Numerous cyber crimes remain undetected every year or are difficult to solve as the criminals use internationally located servers.
One of the recent incidents that highlighted the issue was the Hrithik-Kangana saga, wherein an imposter created a fake e-mail address resembling that of Hrithik’s personal account and chatted with a fan (Kangana). The FIR does not mention Kangana, who is reportedly the fan and the actress has alleged that there is no imposter and that the actor has cooked up the story.
Cyber expert Vijay Mukhi said, “About 12 years ago, Hong Kong police came to Mumbai looking for an accused involved in a cyber crime case and said their biggest problem solving cases in which the accused uses server located in another country to commit crime. Every country has a different law. The world has not come together to solve such crimes. The American laws are different from the Indian, and the criminals take advantage of this. This is an age-old problem,”
Mumbai Police, which received a complaint from Hrithik in 2015, registered a first information report (FIR) in March 2016. Though several months have gone passed sine the registration of the FIR, the cops still struggling to find a breakthrough owing to the international location of the servers which has made it difficult to trace the accused.
Even though the Crime Branch chief, joint commissioner Sanjay Saxena, said the probe is on and that it was too early to say if the case will be closed, a source claimed that the case might be closed as the investigation seems to have hit a dead-end. Cops said that the imposter was communicating with Kangana via a US-based server. The Cyber police have taken Esplanade court’s permission to communicate with the US authorities, but are still awaiting leads . The police are now awaiting the FSL report.
Mukhi added, “An international body like the United Nations (UN) needs to be put in charge. Otherwise cyber crimes will not be solved. Hrithik Roshan’s case is a good example of such crimes. We will never know who spoke the truth. There are several such cases, as most servers are not in India because it is cheaper to host them abroad than here. The police simply write to the authorities in these countries, but nothing much happens. Biggest problem is on Twitter and Facebook, as the servers are outside India. Also, it is not clear which laws apply, US laws or Indian laws.”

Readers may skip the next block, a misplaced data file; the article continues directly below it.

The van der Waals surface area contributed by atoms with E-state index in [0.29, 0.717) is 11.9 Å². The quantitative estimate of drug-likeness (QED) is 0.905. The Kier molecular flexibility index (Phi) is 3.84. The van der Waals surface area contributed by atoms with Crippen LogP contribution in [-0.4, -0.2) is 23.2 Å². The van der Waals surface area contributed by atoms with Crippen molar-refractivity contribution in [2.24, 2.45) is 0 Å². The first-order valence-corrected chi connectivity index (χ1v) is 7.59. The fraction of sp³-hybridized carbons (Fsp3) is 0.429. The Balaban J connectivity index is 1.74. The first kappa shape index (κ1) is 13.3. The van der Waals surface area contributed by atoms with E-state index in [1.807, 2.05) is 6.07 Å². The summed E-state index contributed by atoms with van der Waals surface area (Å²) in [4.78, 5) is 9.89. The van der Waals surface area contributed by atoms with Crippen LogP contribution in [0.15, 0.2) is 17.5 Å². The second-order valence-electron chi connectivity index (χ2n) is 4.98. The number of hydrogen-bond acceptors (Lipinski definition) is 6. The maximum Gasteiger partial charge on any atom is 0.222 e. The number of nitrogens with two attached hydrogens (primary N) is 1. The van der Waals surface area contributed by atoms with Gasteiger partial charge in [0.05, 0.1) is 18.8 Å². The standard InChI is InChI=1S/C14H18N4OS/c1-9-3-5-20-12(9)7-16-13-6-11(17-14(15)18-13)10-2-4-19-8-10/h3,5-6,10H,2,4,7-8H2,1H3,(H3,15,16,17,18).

#Several cases of man-in-middle attack have taken place in past few years, and none of these have been detected. In all the cases, location of the servers were traced to another country. The modus operandi of man-in-middle attack cases is where a hacker forges an e-mail address similar to that of an organisation and asks the opposite party to deposit the money into another bank account due to some ongoing issue with the existing account.
#Cases have been registered wherein women have been befriended on Facebook by men, who make them deposit money, collectively running in several lakhs, as custom clearance, tax or fees, for the costly gifts they are sending them. The Cyber police find it difficult to get information on such cases though they have managed to detect a few in the past.